A few weeks ago, I used this space to bemoan the fact that quote-unquote holiday music had begun to haunt the halls of my mind like some musical Marley’s ghost. “Bah! Be gone,” I said, “it’s too early.” It wasn’t even Thanksgiving, and yet the strains of carols old and new were already jingling and clinking their tinny notes, bearing down on me like some funereal locomotive, unexpectedly and unwelcome, no doubt triggered by the appearance of some annoying TV advertisement, an undigested bit of cheese, or some suchlike other humbug.
I tried ignoring them at first, hoping they’d eventually settle down and merge with the general murmur that normally fills the chambers between my ears. But I couldn’t, and they didn’t. They grew louder and merrier, in fact, and over the course of the ensuing days began appearing before me in the shapes of beings I dreaded most. I tried getting angry: “Out upon Christmas!” I shouted. “What right have you to be merry? What’s Christmas but a time for paying bills without money, a time for finding yourself a year older and not a hair richer?” Nothing worked. On they came, continuing to vex me, subtly at times — in the quiet of an elevator, for instance — and at other times brazenly, loudly, as if every bell was ringing in my house at once, on its own accord.
So I decided I’d better pay attention to what I was hearing and, believe it or not, these restless specters spoke to me in a way I hadn’t anticipated. “Why do you doubt your senses?” they queried. “There are many things from which you have derived good but by which you have never profited. Blogging, for one thing, and Christmas, too, among the rest.” To which I had no response. I howled, but I knew they were right.
Thus, I soon found myself seeking out Christmas songs and other seasonal music in great haste (see, miracles really do happen). After all, I realized, I will only be able to enjoy — and, let’s be honest, to tolerate — this sudden, joyful melomania for a few short weeks; like eggnog, one can only stomach all that syrupy sweetness for so long.
I also discovered that, when it comes to holiday music, I have fairly wide tolerance. There are a few artists and genres that don’t make me cheerful (for instance, I keep hoping Mannheim Steamroller will run out of hot air), but I like pretty much everything else, from Bing to Brian Setzer, The Muppets to Motown, New Age to Nat King Cole. And, as with other musical adventures I go on, I try to seek out the holiday novelties rather than just settle for the old chestnuts crackling on the Victrola, so to speak.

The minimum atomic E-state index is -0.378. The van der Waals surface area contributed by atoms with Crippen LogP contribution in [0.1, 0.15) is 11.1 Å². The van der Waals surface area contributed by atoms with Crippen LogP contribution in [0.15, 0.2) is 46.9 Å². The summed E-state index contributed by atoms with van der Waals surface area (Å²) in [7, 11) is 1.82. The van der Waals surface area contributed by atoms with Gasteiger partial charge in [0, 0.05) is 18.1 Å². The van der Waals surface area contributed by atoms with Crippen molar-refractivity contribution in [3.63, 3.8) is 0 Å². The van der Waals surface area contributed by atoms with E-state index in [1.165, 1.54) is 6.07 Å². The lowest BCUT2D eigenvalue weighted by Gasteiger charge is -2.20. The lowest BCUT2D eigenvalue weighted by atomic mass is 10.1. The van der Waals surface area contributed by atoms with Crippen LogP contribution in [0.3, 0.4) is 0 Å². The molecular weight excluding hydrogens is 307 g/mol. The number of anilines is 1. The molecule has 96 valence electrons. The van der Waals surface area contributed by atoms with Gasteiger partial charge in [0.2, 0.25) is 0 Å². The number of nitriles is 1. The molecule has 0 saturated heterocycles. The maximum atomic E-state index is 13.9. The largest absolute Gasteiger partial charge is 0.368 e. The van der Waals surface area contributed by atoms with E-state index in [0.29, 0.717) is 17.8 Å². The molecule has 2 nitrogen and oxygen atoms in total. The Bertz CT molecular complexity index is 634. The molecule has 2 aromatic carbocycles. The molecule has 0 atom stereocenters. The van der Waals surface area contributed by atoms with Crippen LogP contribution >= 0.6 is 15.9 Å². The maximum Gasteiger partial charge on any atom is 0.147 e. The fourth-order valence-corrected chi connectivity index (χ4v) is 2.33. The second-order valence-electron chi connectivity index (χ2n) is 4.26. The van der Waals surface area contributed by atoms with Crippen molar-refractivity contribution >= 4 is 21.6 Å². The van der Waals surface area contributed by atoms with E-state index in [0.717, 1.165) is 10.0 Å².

Following is a playlist of seasonal songs plucked from this year’s furze of new releases. They run the gamut from new compositions to reinterpretations of old standbys. There are appearances by some usual suspects, along with a few surprises and a couple of misfits to please even the stubbornest Scrooge. I am certain some of these songs will become instant classics for you; some may need a little time to simmer, cider-like, for your full enjoyment; and a few you may decide to re-gift right away. And that’s OK — ’tis the season!
Be sure to click on each of the links below to sample the songs (open each as a new tab or window), and then follow the threads to find out where you can download them. Or you can listen to the playlist in its entirety at the Scribbleskiff page on the 8tracks Web site. Just click HERE, open as a new tab or window, and let the music play as you read along. Enjoy!
“The Snow It Melts the Soonest,” Sting, If On a Winter’s Night. Former Police-man Sting lately has transformed himself from pop star to troubadour, rediscovering and revitalizing music from the ancient and not-so-distant past. He has recorded songs penned by an eclectic mix of writers and composers, including William Blake, John Dowland, and Robert Johnson, with a variety of musicians, from hip-hoppers to lutanists. So it’s not surprising his first holiday CD should favor obscure over more obvious compositions (ie, no “Jingle Bells” here). What makes his choices so effective, especially on this spare, wintry Newcastle folksong, is that he has found music that suits his softened, slightly tattered voice (raddled from reaching too many “Roxannas” to the highest?), not the other way round. It’s a haunting, lovely prelude to the season, and I’ll wager a crown you’ll agree.